September 2011

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Month: September 2011

I'm a sucker for legal shows. Some that were out in the summer include Suits and Drop Dead Diva. I'm a sucker for the latter. Drop Dead Diva is about a model who dies and, because of a mistake, ends up in lawyer's body. This lawyer is also overweight. (So, not only is this a legal show, it's also a female-empowerment show too). In the latest episode, Bridezilla, there is a contract dispute between two parties. In the contract is an arbitration clause stating that parties must arbitrate using medieval (English) law. The judge obliged and ordered the parties to duke it out in a sword fight. In the end, justice prevailed and the victimized party had her day in court. I'm not sure if this is a coincidence, but it reminded me of one of my previous blog entries in which a Florida judge ordered two disputing parties to arbitrate their case according to Islamic law pursuant to the contract they entered into.

I had a few feelings about this. Firstly, I couldn't help but to wonder if the episode was at all influenced by that Florida case. If so, what kind of message were was the show trying to send? Was it supporting the Florida judge's decision? Or was it mocking it? Was it comparing Islamic Law to European Medieval law? (I hope not because that's highly inaccurate). Interestingly enough, after the victim wins under Medieval law, one of the attorneys asked ...
Last Wednesday, September 14, 2011, the Chicago Metropolitan Battered Women's Network hosted an event to present Women of Influence Lilly Ledbetter. I, along with other members of the Muslim Bar Association of the Chicago attended the event. Check out our photo with her. It was an honor meeting her and hearing her powerful story. For those who may not know, she is THE Lilly Ledbetter of the Lilly Ledbetter Fair Pay Act of 2009. To make a long story short, she found out she was a victim of gender discrimination in her employment with Good Year Tires. After losing in a Supreme Court Decision 5-4 because of statute of limitations, and a scathing dissenting opinion from Justice Ginsberg, she took her case to Congress, that passed the Lilly Ledbetter Fair Pay Act of 2009.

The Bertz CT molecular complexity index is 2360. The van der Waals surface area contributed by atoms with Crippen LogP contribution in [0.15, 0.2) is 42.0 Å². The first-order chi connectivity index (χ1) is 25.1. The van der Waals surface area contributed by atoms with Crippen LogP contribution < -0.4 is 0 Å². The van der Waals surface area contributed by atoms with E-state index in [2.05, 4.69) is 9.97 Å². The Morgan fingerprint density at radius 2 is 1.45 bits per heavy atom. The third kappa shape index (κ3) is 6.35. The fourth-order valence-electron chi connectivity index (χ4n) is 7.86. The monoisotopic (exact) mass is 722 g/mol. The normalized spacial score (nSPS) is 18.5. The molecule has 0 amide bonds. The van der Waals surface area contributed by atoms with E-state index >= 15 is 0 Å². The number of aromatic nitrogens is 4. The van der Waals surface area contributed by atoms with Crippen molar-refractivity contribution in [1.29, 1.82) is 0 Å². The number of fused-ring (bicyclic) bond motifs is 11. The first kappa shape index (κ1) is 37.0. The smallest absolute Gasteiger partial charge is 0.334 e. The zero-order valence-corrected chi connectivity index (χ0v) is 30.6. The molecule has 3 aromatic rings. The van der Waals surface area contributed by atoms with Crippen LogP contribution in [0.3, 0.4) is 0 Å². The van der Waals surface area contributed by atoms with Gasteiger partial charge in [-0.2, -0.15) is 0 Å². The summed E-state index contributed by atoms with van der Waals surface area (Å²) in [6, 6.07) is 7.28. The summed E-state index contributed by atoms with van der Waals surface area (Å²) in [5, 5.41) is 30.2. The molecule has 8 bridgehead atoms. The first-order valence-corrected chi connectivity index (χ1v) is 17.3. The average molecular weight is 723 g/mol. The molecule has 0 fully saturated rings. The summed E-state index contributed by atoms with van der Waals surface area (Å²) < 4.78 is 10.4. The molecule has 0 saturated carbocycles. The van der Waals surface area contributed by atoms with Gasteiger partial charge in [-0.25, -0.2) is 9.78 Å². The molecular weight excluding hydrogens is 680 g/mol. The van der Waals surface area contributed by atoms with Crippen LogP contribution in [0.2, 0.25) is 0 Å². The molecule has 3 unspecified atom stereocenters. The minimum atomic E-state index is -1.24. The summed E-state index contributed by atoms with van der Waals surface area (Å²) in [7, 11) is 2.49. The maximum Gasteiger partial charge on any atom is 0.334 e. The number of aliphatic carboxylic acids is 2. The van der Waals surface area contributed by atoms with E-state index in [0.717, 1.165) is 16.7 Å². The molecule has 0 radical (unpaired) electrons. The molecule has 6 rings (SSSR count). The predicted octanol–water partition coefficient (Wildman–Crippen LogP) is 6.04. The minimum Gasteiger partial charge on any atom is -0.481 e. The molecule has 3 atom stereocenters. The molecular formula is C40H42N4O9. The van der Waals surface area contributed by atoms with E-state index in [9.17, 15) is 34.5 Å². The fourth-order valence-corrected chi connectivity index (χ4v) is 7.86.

Most of the attendees were female attorneys which I found so refreshing. I must say, I grew up a relatively cushiony life. I've always been aware of gender discrimination but it never really hit me until about 2 months ago when I was at the courthouse. I walked in the courthouse's attorney resource center (where many attorneys sneak for a break) and found myself the only female attorney in the room. There must have been at least 20 other attorneys. I saw a couple of women walking in and out, but I never felt so left out and... different. Women have always outnumbered men in my classes as far back as I remember, but for some ...